You’re inside a Las Vegas casino on The Strip. It’s late; you’ve been rolling hard 7’s all night. Perhaps the whiskey is finally beginning to cloud your judgment. All of a sudden, you hear, “ahh, choo!” Your head whips around faster than the gambling warden can say, “seven out, line away.” But this time, due to the casino’s sweeping new policy, the person sneezing is wearing a mask.
In addition to Caesars Entertainment, MGM Resort International is the second operator to implement a new policy that affects all of its properties across the US: masks are required at all times in public spaces unless eating or drinking.
However, they weren’t going to have much of a choice – following their individual announcements was Nevada Gov. Steve Sisolak’s mandate, which requires anyone in any public space to wear a mask. Naturally, this was going to include casinos, but props to the two gaming giants for adding an extra layer of precaution by extending the policy outside of Nevada as well.
“I don’t know why, but when did protecting our health and our neighbor’s lives become a political, partisan, or even philosophical decision,” Sisolak said during a press conference. “For me, it’s none of those. It’s a medical necessity, a human obligation. And it’s good for business.”
Nationwide mask policy applies to casinos
Las Vegas and other parts of Nevada have been hit with a wave of new COVID-19 cases over the past few weeks. (As of June 29, The New York Times reports 505 deaths and 17,971 confirmed cases in Nevada.)
On the afternoon of June 24, Caesars Entertainment was the first casino operator to implement a universal policy across all its US properties. Like MGM, guests who refuse to wear masks will be asked to leave the property.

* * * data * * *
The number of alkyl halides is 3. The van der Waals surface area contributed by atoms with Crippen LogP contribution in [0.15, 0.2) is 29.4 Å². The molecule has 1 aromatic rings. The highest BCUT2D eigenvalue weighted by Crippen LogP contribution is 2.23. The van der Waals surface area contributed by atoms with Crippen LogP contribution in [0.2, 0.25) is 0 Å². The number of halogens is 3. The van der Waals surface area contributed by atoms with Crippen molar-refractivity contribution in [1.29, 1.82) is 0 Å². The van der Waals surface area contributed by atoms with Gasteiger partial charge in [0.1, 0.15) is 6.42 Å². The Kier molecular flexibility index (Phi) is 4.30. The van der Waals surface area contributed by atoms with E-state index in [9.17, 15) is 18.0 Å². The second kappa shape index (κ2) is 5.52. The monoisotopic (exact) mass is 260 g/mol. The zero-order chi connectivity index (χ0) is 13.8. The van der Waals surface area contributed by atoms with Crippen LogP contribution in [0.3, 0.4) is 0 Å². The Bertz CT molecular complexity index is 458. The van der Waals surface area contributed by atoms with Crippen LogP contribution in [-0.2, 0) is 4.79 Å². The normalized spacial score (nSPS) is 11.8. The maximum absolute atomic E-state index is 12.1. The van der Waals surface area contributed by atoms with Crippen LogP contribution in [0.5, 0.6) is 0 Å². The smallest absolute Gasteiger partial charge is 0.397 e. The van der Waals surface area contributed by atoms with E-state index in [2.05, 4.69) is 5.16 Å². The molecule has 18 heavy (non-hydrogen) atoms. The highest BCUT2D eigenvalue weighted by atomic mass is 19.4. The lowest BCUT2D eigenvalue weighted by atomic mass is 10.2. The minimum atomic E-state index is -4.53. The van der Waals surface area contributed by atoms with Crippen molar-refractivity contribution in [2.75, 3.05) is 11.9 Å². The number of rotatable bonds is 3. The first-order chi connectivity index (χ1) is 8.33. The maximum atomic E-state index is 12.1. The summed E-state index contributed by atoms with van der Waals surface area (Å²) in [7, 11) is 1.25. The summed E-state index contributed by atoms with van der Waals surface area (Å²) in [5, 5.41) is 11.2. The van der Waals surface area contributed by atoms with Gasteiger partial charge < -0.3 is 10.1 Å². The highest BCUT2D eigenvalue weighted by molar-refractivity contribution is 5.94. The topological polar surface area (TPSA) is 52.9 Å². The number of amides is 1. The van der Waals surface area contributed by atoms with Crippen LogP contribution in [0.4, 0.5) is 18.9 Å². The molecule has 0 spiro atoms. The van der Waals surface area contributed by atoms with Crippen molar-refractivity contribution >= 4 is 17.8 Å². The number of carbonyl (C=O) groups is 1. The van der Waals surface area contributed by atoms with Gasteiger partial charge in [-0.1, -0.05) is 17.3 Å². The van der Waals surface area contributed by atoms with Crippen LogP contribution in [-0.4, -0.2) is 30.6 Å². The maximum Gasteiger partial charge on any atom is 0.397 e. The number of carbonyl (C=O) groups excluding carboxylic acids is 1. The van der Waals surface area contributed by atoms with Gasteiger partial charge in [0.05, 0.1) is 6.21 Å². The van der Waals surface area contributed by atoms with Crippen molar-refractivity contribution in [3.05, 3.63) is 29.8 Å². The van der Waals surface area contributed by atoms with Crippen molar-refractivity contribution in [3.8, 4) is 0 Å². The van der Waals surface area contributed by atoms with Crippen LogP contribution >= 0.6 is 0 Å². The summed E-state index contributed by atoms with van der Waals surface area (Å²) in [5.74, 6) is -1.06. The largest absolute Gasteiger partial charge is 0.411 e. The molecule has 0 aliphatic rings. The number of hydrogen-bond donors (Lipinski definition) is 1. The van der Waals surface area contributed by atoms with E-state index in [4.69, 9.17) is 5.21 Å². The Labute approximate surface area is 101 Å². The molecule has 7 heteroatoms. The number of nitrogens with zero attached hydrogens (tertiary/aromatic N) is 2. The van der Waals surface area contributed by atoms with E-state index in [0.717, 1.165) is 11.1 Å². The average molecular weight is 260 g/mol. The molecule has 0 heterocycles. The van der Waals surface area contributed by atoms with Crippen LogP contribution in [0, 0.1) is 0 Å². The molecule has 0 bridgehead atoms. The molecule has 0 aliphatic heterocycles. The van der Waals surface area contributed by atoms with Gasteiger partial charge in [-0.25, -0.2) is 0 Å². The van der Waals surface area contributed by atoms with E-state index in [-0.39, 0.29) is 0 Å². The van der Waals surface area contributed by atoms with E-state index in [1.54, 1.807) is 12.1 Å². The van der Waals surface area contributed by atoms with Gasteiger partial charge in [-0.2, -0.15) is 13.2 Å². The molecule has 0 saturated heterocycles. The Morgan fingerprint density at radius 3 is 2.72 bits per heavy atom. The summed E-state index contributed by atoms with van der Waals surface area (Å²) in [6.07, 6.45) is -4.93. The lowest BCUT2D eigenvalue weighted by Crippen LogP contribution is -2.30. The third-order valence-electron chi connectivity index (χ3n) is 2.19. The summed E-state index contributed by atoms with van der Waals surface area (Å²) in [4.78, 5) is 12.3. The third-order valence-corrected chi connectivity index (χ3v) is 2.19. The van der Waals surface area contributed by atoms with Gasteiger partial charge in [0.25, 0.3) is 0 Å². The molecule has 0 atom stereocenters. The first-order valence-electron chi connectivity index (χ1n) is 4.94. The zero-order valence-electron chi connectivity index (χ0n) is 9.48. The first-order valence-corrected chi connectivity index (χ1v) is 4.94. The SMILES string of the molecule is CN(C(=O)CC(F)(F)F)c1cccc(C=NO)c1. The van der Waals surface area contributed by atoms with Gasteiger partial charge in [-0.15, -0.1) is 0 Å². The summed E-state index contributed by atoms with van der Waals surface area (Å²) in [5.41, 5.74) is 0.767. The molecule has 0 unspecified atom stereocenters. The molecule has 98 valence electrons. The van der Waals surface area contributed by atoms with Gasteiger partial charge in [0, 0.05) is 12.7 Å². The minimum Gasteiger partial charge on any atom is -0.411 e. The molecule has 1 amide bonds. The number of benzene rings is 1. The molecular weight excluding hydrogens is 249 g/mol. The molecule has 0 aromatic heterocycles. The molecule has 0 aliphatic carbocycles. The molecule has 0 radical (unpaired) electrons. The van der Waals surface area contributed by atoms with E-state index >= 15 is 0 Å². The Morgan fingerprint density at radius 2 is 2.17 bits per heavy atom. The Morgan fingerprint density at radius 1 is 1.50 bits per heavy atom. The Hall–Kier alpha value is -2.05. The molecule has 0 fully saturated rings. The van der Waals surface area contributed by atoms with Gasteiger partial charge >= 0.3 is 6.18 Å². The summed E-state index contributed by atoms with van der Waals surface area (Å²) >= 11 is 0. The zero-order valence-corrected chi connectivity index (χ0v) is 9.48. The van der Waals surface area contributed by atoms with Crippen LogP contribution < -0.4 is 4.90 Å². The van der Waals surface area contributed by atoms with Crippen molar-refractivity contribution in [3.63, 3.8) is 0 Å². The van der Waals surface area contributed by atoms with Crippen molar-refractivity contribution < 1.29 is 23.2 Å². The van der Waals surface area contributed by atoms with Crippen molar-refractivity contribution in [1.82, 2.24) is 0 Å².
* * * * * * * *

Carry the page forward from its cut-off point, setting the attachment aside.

Soon after, MGM issued the following statement:
“As part of our work to continually update and evolve our health and safety policies, we are now requiring masks for all guests and visitors inside public spaces. This will apply to all MGM Resorts properties across the US — If a guest is in need of a mask, we will provide one. We hope that our guest will do their part to help the collective efforts to curtail the spread of the virus. Guests who do not wish to comply will be asked to leave the property.”
The new policy went into effect on June 26.
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Combined, Caesars and MGM have casinos in the following states:
- New Jersey
- New York
Back on The Strip, you toss your last few bucks on the table, grab the dice, and hope the gambling gods are on your side.
So far, Caesars and MGM are the only two operators to implement a policy that affects every casino in their portfolio. It’s still unknown if other operators plan to follow, but as Sisolak told the reno-gazette journal, “We’re not in post-COVID time. We’re right dead-smack in the middle of it.”